Sounds like everything went really smoothly - I'm so glad. And it's hard not to take "Beat to Quarters" (not to mention your house mouse) as a sign of something good. I know you have a recovery in front of you, but I feel like your pendulum has started swinging back into the sunshine. A sunshine that's filled with wonderful possibility (and chocolate pudding).

  2. hey there bunny - glad that you're well, that surgery is over, and that your spirits are back in tact! do you have to stay home to further recover this week, or do i remember you saying that you're home for the week?

    i have plenty of girlfriends who weigh about 100 pounds and have had no problems getting pregnant. some ppl are just naturally thin, so hogwash on what your doctor said about you being too thin. as long as your periods are regular, you're good to go :o)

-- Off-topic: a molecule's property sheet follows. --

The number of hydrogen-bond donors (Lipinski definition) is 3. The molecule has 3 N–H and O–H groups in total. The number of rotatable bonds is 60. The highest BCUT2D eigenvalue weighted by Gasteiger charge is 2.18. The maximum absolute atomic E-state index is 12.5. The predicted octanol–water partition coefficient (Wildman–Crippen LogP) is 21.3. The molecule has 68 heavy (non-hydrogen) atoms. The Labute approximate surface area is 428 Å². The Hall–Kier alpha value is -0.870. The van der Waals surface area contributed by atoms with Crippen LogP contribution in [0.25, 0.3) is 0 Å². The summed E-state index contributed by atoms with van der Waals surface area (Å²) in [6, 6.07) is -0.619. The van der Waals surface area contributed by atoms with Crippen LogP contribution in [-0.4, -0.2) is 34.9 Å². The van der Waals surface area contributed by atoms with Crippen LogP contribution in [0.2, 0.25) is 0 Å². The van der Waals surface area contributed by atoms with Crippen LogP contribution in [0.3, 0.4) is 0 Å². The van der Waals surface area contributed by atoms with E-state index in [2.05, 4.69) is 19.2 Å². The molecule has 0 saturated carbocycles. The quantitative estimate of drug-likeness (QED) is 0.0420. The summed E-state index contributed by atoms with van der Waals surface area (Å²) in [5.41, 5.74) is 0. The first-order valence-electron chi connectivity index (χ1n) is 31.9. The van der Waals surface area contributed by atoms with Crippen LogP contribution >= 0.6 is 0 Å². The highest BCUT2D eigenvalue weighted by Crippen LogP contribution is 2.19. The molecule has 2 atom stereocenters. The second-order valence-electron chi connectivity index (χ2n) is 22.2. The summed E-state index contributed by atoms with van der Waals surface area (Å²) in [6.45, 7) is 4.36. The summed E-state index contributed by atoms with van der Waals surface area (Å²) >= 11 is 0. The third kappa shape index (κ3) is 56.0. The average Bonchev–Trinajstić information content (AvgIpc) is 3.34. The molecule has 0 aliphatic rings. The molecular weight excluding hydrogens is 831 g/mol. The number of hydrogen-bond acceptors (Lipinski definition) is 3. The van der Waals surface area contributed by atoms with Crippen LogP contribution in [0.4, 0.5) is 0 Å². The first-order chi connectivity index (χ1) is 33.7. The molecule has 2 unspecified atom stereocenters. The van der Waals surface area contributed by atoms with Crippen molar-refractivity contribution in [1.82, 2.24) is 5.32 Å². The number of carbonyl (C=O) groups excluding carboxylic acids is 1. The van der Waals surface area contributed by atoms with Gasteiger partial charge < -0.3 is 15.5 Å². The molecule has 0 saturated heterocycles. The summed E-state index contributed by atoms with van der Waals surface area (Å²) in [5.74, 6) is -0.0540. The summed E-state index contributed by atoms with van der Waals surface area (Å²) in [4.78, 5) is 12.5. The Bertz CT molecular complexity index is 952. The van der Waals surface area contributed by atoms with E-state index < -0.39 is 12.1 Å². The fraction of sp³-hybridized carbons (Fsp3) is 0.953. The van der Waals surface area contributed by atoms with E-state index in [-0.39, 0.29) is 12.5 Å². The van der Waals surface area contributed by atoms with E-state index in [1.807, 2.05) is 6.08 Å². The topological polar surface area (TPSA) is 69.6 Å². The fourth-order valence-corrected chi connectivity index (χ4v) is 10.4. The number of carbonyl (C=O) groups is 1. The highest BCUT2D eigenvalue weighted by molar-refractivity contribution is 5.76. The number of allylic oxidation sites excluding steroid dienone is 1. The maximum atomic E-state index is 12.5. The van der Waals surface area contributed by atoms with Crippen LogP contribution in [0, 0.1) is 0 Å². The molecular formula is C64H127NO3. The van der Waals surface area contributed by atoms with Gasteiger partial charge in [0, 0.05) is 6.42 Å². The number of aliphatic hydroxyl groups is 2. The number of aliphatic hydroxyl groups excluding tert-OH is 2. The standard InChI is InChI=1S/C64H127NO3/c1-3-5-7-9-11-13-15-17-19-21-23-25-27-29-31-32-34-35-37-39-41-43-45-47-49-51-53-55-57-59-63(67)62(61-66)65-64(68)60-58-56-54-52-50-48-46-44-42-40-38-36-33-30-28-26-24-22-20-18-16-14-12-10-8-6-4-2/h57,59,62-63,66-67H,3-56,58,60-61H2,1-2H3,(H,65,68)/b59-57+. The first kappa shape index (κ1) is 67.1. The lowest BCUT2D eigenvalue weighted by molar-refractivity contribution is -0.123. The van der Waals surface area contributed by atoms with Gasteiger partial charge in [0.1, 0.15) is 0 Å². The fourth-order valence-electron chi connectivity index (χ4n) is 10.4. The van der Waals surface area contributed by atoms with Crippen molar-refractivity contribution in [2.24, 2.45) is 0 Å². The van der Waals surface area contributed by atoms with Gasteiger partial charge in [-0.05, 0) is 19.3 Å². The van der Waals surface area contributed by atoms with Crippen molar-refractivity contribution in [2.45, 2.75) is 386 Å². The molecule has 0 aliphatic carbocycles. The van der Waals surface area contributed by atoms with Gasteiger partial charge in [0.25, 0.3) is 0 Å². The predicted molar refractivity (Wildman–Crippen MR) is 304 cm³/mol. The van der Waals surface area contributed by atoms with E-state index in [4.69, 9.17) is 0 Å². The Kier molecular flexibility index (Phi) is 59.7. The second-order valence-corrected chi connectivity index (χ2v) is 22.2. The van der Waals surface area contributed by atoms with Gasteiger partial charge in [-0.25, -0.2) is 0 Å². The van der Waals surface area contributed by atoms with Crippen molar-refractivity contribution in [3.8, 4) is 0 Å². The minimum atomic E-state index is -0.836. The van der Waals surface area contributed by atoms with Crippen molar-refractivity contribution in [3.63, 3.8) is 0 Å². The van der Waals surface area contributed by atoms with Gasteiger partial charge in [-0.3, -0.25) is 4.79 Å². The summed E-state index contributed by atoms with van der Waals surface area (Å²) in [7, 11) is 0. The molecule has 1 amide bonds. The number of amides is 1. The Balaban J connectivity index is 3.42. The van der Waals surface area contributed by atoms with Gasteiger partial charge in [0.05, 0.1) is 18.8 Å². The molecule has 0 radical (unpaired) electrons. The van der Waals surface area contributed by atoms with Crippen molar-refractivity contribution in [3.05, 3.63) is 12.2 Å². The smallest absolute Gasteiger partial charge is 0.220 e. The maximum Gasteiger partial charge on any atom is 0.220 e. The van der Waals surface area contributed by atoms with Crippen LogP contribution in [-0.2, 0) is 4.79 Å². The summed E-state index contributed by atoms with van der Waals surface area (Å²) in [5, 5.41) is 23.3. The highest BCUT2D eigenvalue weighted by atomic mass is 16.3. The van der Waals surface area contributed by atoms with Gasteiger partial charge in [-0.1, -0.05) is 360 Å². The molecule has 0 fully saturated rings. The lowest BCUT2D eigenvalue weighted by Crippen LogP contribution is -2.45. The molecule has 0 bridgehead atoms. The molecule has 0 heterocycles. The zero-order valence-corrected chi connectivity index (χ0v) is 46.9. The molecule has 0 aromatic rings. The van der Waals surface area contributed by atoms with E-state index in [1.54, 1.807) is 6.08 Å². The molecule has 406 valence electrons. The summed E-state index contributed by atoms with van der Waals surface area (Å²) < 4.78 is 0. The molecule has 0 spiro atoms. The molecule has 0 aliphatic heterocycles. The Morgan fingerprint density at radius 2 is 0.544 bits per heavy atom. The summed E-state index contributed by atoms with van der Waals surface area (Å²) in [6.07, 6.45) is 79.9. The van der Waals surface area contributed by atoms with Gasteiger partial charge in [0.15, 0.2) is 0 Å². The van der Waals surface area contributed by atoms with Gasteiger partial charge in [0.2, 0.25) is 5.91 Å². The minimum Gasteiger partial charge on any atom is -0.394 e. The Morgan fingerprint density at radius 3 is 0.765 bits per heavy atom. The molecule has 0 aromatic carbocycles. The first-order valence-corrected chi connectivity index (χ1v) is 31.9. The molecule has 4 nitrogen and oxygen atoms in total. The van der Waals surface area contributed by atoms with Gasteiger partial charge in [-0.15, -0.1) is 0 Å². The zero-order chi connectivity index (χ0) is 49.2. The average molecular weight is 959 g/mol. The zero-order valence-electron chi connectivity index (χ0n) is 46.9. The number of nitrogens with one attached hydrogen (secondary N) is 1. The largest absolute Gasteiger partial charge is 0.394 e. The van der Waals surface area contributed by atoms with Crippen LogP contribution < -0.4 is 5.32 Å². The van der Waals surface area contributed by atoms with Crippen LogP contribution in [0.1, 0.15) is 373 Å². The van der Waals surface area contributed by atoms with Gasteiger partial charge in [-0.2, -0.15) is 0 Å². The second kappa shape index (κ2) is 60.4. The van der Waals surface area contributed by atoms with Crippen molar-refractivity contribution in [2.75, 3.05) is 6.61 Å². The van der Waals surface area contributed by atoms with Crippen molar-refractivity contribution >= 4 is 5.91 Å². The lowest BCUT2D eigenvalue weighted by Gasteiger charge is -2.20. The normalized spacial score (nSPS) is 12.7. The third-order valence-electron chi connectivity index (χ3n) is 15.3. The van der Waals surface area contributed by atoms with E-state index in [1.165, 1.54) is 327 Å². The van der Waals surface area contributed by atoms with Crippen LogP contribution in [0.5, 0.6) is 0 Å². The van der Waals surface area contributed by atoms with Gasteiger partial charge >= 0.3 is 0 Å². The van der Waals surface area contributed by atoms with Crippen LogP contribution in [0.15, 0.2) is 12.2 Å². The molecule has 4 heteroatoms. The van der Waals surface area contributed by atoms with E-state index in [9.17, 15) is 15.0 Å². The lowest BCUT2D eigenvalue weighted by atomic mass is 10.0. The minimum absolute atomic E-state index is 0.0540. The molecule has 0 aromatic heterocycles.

i, too, have trouble believing that the fact that you had 3 golf ball sized thingies in your uterus were not the cause of you not being able to get pregnant. geez, could that sentence be any longer and more convulated?? (sorry, i'm home today, currently high on cold meds and i think i'm starting to hallucinate as the words on the screen look like they are slanted at a 20 degree angle right now. but that can't be, right?).

    anyways, glad you're better and that you're sounding like yourself again. have you started the business plan for your new restaurant business??

  3. Blooming heck, though, isn't the human body amazing? Three golf balls - and they were twice the size before good ole Lupron..? Where did they fit?

    It's great you're back and you sound in great form. Hurray!